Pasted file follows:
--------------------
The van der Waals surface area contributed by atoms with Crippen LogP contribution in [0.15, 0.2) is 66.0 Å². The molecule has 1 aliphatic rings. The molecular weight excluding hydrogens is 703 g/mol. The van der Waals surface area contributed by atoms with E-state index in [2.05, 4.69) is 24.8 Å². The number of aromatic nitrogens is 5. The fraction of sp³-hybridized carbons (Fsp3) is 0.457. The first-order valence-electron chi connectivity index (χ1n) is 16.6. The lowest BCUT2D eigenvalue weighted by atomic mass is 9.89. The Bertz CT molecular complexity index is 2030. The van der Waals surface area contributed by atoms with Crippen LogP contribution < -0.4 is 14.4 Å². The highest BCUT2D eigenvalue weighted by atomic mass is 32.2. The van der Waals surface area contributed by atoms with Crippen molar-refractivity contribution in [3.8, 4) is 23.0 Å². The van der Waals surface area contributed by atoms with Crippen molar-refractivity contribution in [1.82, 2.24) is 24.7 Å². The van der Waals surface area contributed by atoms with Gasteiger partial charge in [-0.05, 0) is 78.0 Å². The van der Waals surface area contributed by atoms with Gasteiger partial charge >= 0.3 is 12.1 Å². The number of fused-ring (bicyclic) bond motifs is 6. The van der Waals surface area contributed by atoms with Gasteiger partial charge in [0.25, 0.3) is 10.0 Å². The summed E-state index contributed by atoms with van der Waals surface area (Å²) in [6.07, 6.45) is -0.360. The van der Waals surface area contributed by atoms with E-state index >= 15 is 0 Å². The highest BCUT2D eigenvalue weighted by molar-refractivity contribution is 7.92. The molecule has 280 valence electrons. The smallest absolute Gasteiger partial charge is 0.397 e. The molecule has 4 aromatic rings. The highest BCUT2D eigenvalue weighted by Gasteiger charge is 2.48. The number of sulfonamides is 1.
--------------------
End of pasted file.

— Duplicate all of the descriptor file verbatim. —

The van der Waals surface area contributed by atoms with Crippen LogP contribution in [0.15, 0.2) is 66.0 Å². The molecule has 1 aliphatic rings. The molecular weight excluding hydrogens is 703 g/mol. The van der Waals surface area contributed by atoms with E-state index in [2.05, 4.69) is 24.8 Å². The number of aromatic nitrogens is 5. The fraction of sp³-hybridized carbons (Fsp3) is 0.457. The first-order valence-electron chi connectivity index (χ1n) is 16.6. The lowest BCUT2D eigenvalue weighted by atomic mass is 9.89. The Bertz CT molecular complexity index is 2030. The van der Waals surface area contributed by atoms with Crippen LogP contribution < -0.4 is 14.4 Å². The highest BCUT2D eigenvalue weighted by atomic mass is 32.2. The van der Waals surface area contributed by atoms with Crippen molar-refractivity contribution in [3.8, 4) is 23.0 Å². The van der Waals surface area contributed by atoms with Crippen molar-refractivity contribution in [1.82, 2.24) is 24.7 Å². The van der Waals surface area contributed by atoms with Gasteiger partial charge in [-0.05, 0) is 78.0 Å². The van der Waals surface area contributed by atoms with Gasteiger partial charge >= 0.3 is 12.1 Å². The number of fused-ring (bicyclic) bond motifs is 6. The van der Waals surface area contributed by atoms with Gasteiger partial charge in [0.25, 0.3) is 10.0 Å². The summed E-state index contributed by atoms with van der Waals surface area (Å²) in [6.07, 6.45) is -0.360. The van der Waals surface area contributed by atoms with E-state index >= 15 is 0 Å². The highest BCUT2D eigenvalue weighted by molar-refractivity contribution is 7.92. The molecule has 280 valence electrons. The smallest absolute Gasteiger partial charge is 0.397 e. The molecule has 4 aromatic rings. The highest BCUT2D eigenvalue weighted by Gasteiger charge is 2.48. The number of sulfonamides is 1.